Almost half of all Canadians suffer from mental health issues (Benefits Canada); but, the important question here is why aren’t we talking about the mental health of older adults? On this World Mental Health Day, Ohana Care wanted to bring the spotlight back on Gen X and Baby Boomers. Specifically, the older adults that are 55+, as they’re the least likely to discuss their mental health.
In this article, we discuss three important things you should know about the mental health of older adults.
Signs of Mental Illness
Aging can be an overwhelming process for anyone. Being an older adult can come with its fair share of grief, loss, loneliness, isolation, and other overwhelming feelings. Older adults are often overlooked or dismissed when it comes to mental health, partially because they seldomly bring it up themselves. Look for these signs that something is not quite right. Because, they could be indicators of mental health issues, or other medical issues.
Talking About Mental Health with A Loved One
If you notice some of the signs mentioned above, the best way to get involved is always to talk about it with your parent or friend. We get it. Talking about your mental health, especially with a parent, can seem awkward. But it gets easier with practice and consistency. Here are some tips on how to talk to a loved one about mental health.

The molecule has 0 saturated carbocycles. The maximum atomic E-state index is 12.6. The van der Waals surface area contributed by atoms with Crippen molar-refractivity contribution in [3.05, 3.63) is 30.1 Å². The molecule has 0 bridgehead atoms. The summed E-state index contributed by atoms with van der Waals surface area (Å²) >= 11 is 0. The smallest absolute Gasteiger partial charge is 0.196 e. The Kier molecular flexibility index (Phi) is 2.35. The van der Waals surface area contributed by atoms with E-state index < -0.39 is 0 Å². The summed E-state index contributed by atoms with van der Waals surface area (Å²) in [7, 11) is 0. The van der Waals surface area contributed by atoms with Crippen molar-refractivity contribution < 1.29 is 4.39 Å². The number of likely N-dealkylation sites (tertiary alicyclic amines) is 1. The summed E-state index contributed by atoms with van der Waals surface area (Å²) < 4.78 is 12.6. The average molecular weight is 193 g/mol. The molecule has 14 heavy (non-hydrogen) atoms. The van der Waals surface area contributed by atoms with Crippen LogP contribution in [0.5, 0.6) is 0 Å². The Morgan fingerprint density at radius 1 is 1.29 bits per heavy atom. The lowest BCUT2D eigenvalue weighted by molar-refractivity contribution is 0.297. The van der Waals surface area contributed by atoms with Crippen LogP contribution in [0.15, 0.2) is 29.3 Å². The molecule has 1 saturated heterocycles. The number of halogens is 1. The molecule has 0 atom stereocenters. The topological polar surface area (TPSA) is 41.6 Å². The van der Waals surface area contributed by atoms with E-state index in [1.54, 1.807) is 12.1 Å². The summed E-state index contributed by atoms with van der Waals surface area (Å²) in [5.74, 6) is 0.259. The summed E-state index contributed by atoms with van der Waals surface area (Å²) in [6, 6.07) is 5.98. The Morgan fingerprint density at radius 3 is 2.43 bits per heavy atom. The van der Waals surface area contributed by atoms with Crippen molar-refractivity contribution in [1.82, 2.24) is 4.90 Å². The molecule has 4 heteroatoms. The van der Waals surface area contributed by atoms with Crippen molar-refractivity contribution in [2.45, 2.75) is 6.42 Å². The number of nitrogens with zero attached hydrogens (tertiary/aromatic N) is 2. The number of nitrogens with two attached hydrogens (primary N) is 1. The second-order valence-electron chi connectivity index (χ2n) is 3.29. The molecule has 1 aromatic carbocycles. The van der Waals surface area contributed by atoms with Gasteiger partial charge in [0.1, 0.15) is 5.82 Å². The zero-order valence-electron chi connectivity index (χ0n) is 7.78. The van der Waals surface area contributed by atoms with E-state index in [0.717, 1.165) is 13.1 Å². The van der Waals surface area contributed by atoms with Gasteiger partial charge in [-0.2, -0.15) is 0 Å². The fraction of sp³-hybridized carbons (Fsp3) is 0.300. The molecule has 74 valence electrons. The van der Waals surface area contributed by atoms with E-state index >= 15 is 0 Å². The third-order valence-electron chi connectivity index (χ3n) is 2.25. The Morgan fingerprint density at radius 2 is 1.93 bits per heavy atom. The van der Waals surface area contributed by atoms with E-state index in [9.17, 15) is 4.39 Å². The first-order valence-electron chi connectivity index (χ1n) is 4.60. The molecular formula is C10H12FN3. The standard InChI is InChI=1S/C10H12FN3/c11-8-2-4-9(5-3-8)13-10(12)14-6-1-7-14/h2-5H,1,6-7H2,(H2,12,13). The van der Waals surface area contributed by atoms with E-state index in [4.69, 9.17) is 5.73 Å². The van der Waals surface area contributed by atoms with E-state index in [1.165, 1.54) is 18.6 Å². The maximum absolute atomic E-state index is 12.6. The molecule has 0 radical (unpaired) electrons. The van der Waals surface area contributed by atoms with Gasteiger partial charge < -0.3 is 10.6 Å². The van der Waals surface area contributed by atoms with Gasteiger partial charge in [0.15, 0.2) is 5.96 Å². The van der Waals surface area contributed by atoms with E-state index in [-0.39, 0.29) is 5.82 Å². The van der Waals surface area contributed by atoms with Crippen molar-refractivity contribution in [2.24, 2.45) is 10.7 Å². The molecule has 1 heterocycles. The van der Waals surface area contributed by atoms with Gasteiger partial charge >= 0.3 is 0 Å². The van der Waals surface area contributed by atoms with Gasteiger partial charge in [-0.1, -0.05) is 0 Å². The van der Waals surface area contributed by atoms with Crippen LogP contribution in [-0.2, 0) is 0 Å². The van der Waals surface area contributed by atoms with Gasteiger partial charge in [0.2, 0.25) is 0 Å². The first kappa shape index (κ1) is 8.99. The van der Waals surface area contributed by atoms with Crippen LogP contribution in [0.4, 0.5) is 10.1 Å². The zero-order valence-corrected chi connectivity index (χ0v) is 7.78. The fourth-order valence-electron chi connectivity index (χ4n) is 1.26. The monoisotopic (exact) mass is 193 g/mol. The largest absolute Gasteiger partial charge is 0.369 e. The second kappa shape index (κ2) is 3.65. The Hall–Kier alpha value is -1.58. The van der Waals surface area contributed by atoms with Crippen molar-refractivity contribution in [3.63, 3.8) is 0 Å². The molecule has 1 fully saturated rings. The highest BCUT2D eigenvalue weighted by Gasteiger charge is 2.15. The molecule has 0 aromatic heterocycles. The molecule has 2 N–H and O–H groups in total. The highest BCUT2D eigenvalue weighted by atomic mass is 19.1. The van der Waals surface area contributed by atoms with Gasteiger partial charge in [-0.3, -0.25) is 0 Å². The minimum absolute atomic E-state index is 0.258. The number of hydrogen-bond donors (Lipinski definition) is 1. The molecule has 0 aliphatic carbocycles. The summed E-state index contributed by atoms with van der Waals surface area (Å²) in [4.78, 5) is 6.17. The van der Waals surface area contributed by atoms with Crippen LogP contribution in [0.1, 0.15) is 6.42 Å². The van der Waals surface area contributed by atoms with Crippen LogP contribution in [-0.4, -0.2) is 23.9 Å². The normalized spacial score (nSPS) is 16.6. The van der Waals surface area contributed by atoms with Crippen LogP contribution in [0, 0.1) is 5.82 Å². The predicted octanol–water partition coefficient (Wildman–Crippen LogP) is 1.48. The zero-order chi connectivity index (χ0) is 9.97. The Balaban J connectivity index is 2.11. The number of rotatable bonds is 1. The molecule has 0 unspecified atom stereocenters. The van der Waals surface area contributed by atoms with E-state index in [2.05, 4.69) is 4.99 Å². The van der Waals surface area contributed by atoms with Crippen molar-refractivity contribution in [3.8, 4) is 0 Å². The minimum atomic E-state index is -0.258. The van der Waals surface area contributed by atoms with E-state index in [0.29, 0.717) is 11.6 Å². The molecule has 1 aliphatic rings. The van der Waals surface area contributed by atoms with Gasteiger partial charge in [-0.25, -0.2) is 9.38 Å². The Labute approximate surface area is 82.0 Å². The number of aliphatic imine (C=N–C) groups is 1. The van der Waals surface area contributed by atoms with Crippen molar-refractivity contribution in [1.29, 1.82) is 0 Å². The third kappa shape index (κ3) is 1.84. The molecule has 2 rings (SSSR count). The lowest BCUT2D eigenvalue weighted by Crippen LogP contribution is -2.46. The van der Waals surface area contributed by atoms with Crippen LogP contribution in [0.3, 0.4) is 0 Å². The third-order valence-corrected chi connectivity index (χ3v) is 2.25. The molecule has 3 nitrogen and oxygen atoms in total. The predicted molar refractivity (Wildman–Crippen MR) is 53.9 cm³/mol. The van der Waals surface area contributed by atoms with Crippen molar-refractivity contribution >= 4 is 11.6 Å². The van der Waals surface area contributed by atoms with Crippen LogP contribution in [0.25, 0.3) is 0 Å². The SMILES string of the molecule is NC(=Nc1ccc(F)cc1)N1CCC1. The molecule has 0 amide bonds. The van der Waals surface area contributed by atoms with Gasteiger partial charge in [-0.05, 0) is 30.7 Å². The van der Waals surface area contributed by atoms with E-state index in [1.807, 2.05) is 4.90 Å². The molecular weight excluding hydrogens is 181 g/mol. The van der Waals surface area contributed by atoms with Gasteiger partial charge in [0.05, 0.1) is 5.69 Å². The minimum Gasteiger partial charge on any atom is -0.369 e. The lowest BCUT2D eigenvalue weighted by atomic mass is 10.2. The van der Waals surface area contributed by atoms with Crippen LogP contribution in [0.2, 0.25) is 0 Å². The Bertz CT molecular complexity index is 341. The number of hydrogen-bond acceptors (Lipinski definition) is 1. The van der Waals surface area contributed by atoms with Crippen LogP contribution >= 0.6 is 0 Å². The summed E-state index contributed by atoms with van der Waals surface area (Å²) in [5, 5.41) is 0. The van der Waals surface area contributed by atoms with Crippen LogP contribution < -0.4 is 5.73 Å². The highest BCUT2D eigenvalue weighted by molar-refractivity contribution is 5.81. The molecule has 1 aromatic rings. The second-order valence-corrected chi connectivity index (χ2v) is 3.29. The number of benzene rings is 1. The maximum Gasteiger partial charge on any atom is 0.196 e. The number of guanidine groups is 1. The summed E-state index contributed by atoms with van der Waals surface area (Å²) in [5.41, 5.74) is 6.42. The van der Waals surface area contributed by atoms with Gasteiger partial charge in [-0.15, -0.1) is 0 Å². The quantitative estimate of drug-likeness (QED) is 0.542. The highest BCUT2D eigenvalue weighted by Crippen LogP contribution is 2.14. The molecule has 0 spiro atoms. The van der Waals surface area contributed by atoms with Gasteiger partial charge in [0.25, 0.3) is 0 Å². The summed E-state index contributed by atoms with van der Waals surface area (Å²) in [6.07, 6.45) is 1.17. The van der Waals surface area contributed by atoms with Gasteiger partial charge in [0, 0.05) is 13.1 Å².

Because everyone is different, there is no perfect guide on how to talk about mental health. For that reason, adapt to what feels right between you and your loved one. Above all, just get started. Instead of focusing on mental health, you can act on small, tangible tasks until you build up the confidence to have a nurturing conversation.
What to Do When the “Talk” Happens
Lastly, if your loved one opens up to you about their mental health, here are some tips to make it easy for them to continue talking about it.
Mental health is your health. If the mind is healthy, ageing can be an easy part of this thing we call life. Supporting the mental health older adults and our loved ones shows them they’re not alone and that they are loved. We hope this article can help you get a conversation started; it will be a worthwhile journey.